The Internet Of Things will be depend on fast, local compute and storage built on highly distributed cloud platforms.
Traditional Cloud Models Won’t Cut It
Traditionally, the cloud has been construed in much the same way as on-premise infrastructure: a centralized source of compute and storage. The cloud is more flexible, more agile, and often less expensive than traditional infrastructure, impacting how businesses think about IT management and utilization. But for the most part, cloud infrastructure has been centralized infrastructure.
That’s ideal for many use-cases, especially those that leverage the cloud for data aggregation, storage, and analysis. The distribution of data has focused on redundancy and replication. Distribution for performance has been limited to replication across relatively wide areas, often on the scale of continents. And that has been enough for many applications, but for the Internet Of Things, particularly that part of the IoT referred to as the Industrial Internet, such high-level distribution probably won’t be sufficient.
Putting Data Close To Its Zone Of Influence
There are billions of sensor-equipped devices connected to the Internet. Many are consumer devices like smart phones. But one of the biggest areas of impact will be industry. Because of the high-fidelity view of the world the IoT can provide, business decision making-processes will be fundamentally changed, and in many cases automated.
The Internet Of Things will depend on the ability to aggregate, analyze, and react to data on very short timeframes — often in real time. To achieve that, compute and storage will need to be placed in proximity to devices — in some cases that will mean on-premise infrastructure, but in most circumstances the best option will be a highly distributed multi-cloud platform.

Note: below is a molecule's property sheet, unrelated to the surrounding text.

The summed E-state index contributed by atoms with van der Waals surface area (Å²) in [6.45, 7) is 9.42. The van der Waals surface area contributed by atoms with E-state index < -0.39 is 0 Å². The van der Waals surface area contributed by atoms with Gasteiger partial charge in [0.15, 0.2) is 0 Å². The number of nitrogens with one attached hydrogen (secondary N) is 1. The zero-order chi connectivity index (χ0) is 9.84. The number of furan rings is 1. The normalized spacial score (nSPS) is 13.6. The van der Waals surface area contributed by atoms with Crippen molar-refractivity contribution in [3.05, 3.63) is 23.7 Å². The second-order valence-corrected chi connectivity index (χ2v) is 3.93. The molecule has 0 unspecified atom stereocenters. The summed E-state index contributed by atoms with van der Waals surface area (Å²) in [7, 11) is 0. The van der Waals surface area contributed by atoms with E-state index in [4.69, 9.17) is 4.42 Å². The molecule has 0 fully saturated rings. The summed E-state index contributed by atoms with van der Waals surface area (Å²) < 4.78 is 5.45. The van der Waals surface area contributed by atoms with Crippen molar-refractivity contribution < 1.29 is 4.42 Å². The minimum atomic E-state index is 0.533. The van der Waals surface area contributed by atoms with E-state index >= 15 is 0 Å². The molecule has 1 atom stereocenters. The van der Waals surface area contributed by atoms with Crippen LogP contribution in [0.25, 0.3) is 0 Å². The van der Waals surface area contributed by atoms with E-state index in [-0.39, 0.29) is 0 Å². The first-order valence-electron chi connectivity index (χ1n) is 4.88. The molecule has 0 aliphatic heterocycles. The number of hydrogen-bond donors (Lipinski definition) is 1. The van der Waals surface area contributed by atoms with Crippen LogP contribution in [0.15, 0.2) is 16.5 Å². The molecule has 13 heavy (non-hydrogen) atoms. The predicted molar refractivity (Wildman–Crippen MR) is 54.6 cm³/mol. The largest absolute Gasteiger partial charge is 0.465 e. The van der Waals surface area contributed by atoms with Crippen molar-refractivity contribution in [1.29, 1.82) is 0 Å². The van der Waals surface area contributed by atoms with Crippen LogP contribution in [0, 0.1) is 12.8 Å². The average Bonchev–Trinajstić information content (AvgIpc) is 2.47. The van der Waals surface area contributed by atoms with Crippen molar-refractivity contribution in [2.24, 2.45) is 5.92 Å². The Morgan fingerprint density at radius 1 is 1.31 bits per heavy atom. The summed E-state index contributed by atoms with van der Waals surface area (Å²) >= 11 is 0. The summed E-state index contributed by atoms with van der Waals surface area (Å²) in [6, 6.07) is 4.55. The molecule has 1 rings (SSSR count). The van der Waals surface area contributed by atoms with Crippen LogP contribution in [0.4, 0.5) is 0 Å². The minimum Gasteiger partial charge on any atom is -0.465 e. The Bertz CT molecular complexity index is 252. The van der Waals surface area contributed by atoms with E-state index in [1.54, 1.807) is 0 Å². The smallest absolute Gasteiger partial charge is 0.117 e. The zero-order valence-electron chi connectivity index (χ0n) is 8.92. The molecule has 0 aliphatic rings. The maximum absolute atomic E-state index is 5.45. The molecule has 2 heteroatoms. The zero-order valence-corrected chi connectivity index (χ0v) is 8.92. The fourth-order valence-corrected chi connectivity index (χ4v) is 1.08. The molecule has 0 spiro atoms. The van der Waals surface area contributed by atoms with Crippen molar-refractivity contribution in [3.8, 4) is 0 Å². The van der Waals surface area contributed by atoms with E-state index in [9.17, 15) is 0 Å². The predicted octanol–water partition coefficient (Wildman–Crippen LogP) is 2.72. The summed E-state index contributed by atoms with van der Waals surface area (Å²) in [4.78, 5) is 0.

A Three Tier Cloud
Several models have been proposed for how the cloud can accommodate the Internet Of Things and its demands for distributed infrastructure. One of the most realistic is a three tier model:
The Fog – A significant proportion of IoT data processing will take place at the edge of the network — on the devices themselves or very close by. Devices will be able to communicate with each other to share data.
Distributed Cloud – While data can be usefully processed at the edge, there are many situations in which data aggregation is essential. For example, data from sensor-equipped trucks can be aggregated to analyze vehicle performance across a fleet to optimize delivery schedules in real time. This sort of data is not hyper-local or appropriate for edge processing, but for optimal performance and responsiveness, it is better handled “close to the ground”. This is the perfect application for geographically dispersed cloud platforms.
Centralized Cloud – This tier reflects typical cloud use today. Centralized data lakes and large-scale analytics processing will still be essential, but will work on longer time frames than edge and distributed processing.
Some have seen these tiers not as part of an integrated whole, but as fragmentary and harmful to the cloud ecosystem. I don’t think that’s the case. Technology like that provided by ComputeNext’s cloud integration layer — which can be used to build both centralized and geographically distributed cloud environments — will empower IoT platform builders to avoid the potential complexity and provision the infrastructure they need, where and when they need it, without the management headache.